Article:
ESSAYS Mousse 27
Taylor Made. Zin Taylor and the Story of Form
by Dieter Roelstraete
The art world is flooded with printed matter, a bottomless hunger for paper that Dieter Roelstraete finds an opportunity to analyze in relation to the work of Zin Taylor, undoubtedly an exquisite narrator. His stories often focus on anecdotes from art history and are patiently excavated, “unearthed”, even literally entering the underground realm…
Why are so many young artists interested in storytelling? Why am I, when visiting the art schools of the world, so often asked, in this day and age, to read or listen to work rather than merely look at it? And this, typically, in studios that are cluttered with books and photocopied texts first and foremost, old school art “objects” often a distant second? Why are so many artists writing, and interested in writing? Why etc.—many more questions much like the above could be asked still, and perhaps they shouldn’t. After all, artists may well constitute the last truly dependable consumer constituency for that exact type of specialty writing or publishing which the undersigned, among many others, engages in. Indeed, while the mainstream press (that is to say, by and large, the printed word) is continually awash in apocalyptic tidings about the end of print—and they are probably right too—the art world appears consumed, paradoxically (or not), by an unquenchable thirst for printed matter, and the subject of this essay, Brussels-based Canadian artist Zin Taylor, is not notably different in this regard, as the ever-expanding catalogue of Zin Taylor-made artist books seems to attest.
Now anyone who raises the kind of questions like those raised above, must also, even if only rhetorically, attempt an answer of some kind, and my suggestion for such an answer would probably involve the following elements: 1) the increased demand for literacy (both “literary” and theoretical) that has become an essential ingredient of art education; 2) the distinct aura of anachronism and obsolescence that is starting to surround the art of book-making; 3) the artist’s typical instinct to come to the rescue of precisely those cultural phenomena that are becoming increasingly marginalized and threatened with disappearance. Somewhat related to this impulse is the intertwined issue of 4) the hypertrophy of image production in our current cultural climate—which has led to a devaluation of the image that the artist, historically attached to a tradition of “good” images, does not want to be a part of (“the piece need not be built”, in Lawrence Weiner’s famous formulation)—and 5) the specter of cultural amnesia that hovers above this hypertrophic cult of the ever-accelerating, -expanding and -proliferating image world. The forgetting of language that is implied in this vertiginous regime of ocular overload (the more we see, the less we speak; the more we see, the less we remember) is also, inevitably, a forgetting of history, and a forgetting of the many stories that constitute the patchwork of history. Hence (perhaps): storytelling in art.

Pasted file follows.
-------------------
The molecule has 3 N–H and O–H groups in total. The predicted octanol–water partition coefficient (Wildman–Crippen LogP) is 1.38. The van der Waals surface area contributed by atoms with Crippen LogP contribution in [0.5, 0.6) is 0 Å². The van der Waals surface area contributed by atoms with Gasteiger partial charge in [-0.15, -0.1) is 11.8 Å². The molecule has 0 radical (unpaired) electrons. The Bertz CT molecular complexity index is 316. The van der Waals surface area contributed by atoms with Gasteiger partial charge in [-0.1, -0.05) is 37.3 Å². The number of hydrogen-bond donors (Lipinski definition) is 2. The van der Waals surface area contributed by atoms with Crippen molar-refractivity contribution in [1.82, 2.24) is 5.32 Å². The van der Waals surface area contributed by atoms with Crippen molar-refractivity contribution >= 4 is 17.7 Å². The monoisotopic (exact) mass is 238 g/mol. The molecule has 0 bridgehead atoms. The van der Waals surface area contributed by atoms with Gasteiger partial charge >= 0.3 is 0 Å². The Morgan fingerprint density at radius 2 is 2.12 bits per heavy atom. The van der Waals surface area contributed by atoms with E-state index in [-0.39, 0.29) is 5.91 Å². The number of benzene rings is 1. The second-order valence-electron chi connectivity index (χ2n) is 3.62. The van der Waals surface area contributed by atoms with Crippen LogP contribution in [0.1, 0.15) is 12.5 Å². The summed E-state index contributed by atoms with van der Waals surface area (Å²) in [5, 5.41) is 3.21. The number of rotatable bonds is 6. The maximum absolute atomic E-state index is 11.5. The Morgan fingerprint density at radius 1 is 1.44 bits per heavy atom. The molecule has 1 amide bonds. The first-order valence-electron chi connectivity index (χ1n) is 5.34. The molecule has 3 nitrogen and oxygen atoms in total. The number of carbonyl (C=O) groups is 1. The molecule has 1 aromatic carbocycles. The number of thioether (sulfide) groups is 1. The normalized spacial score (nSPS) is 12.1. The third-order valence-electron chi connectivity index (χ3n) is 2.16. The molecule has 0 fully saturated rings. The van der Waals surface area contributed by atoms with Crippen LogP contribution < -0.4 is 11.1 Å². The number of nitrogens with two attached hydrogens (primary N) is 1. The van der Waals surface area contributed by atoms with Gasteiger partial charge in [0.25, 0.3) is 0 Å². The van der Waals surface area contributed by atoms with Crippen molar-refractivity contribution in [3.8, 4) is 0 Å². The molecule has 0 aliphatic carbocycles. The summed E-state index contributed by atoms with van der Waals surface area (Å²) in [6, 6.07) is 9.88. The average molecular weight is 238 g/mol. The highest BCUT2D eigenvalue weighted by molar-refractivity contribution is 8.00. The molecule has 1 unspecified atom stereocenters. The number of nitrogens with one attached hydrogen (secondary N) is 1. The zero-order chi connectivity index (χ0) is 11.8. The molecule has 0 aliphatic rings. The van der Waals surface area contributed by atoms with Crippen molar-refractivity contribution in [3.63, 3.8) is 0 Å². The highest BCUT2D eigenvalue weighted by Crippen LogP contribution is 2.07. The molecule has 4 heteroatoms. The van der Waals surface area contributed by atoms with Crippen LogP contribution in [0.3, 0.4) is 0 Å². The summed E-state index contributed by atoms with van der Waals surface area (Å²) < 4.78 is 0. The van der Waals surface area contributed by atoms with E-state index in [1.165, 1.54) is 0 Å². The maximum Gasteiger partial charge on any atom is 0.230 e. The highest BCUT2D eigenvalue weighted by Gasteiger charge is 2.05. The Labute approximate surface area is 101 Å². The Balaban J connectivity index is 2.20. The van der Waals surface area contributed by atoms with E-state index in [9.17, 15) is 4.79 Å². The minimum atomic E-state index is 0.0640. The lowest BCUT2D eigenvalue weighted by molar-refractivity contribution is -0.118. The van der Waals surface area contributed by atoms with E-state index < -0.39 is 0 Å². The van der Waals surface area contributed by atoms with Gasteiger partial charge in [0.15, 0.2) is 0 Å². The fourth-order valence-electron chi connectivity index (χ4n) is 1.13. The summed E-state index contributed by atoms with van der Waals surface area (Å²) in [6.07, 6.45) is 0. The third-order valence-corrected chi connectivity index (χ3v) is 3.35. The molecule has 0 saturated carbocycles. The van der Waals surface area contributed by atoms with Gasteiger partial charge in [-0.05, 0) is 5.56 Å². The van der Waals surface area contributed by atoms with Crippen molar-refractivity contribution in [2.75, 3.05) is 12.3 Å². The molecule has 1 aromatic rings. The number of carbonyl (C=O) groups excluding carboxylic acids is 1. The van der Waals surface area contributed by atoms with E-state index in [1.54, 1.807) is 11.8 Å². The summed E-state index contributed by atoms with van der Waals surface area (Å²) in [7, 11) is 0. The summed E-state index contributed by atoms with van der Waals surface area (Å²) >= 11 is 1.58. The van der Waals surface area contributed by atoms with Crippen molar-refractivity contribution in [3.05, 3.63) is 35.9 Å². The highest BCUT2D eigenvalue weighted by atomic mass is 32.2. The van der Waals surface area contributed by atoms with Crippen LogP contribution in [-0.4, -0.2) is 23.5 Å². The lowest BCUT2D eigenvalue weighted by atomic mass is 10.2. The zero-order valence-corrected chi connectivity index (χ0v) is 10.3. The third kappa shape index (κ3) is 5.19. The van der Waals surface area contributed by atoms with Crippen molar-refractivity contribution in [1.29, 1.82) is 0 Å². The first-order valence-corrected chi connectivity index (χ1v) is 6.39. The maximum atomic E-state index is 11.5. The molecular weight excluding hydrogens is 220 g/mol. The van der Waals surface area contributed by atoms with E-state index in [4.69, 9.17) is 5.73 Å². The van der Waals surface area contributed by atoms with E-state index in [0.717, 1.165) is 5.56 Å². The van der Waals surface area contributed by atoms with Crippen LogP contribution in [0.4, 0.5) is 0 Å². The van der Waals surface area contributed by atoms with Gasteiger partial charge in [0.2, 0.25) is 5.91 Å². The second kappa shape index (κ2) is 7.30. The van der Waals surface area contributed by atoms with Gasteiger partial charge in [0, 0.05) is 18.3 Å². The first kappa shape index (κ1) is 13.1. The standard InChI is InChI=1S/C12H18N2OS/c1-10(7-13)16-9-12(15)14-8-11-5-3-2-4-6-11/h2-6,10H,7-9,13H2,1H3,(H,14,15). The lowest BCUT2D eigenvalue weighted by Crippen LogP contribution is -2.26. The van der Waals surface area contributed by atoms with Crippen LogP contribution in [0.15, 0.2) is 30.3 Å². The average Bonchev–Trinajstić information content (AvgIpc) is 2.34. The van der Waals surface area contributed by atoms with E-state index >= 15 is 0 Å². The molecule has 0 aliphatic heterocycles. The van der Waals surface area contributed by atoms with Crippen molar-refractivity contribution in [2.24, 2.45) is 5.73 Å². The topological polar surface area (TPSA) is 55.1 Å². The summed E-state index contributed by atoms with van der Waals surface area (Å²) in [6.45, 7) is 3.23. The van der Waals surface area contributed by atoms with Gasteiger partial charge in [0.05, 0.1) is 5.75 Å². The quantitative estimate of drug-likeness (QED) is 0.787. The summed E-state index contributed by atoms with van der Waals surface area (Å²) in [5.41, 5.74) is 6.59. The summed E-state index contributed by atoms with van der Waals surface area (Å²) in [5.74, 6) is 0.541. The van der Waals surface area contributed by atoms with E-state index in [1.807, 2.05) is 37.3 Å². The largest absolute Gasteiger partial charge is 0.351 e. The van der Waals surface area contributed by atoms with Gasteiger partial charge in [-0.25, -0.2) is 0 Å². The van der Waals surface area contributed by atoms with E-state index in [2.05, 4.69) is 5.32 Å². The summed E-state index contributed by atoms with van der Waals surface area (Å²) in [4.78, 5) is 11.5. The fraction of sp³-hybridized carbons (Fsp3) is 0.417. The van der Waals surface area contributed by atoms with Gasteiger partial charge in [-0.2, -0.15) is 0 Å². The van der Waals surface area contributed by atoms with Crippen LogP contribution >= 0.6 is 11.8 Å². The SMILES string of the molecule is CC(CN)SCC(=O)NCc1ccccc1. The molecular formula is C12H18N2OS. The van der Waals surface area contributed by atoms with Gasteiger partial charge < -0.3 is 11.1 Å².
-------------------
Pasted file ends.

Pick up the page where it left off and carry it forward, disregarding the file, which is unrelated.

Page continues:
Zin Taylor certainly is a storyteller, and the narrative impulse (not a mere “turn”, this time) is a driving force behind much of his work; many of his artistic projects either involve extensive narration, often told in the artist’s own voice, or the publication of these narratives in book form. In a number of cases, these stories have touched upon certain minutiae of recent art history—this does not, however, make Taylor into your typical “referentiality” artist, nor is he overly concerned with the politics of re-enactment—such as Martin Kippenberger’s abandoned metro station in the Yukon or Marcel Broodthaers’ eagle fixation. In Put Your Eye In Your Mouth: A Conversational Documentary Recording Martin Kippenberger’s Metro-Net Station in Dawson City, Yukon (the literary character of Taylor’s work is also apparent in his love of elaborate titles: it is hard to imagine any of his works being named Untitled), a work in part inspired by the artist’s conversations with the man who paid for and built the eponymous metro station, Taylor set out to uncover what little remains of the Northern Canadian site of Kippenberger’s worldwide metro network. The resulting video (and accompanying publication, simply titled Nook) is as much an irreverent, quick-fingered fiction as an On the Road-style documentary—an obfuscation befitting the notoriously megalomaniacal subject of this homage. Made in 2008, just after Taylor moved to Belgium to take up permanent residence there, The Crystal Ship is a video/publication diptych much like the previous work, “a journalistic narrative that approaches the visual working practice of Marcel Broodthaers as a contextual frame to interpret a series of landmarks within an Antwerp neighborhood”, as the artist has put it. The work also involves a set of small, unassuming clay sculptures, one depicting an eagle (Broodthaers’ totem animal, of course, this one modeled on an actual statue in Antwerp’s museum quarter), another a scale model of the façade of the house in Antwerp that was once home to the legendary gallery A379089 (directed, for six months of its all too short-lived existence, by none other than Kasper König), in the garden of which Broodthaers recorded his famous writing-degree-zero performance La Pluie (1969)—this garden in turn becoming the site where Taylor would present, performance-like, the various findings of his idiosyncratic research into this (naturally unknown) subterranean local art history.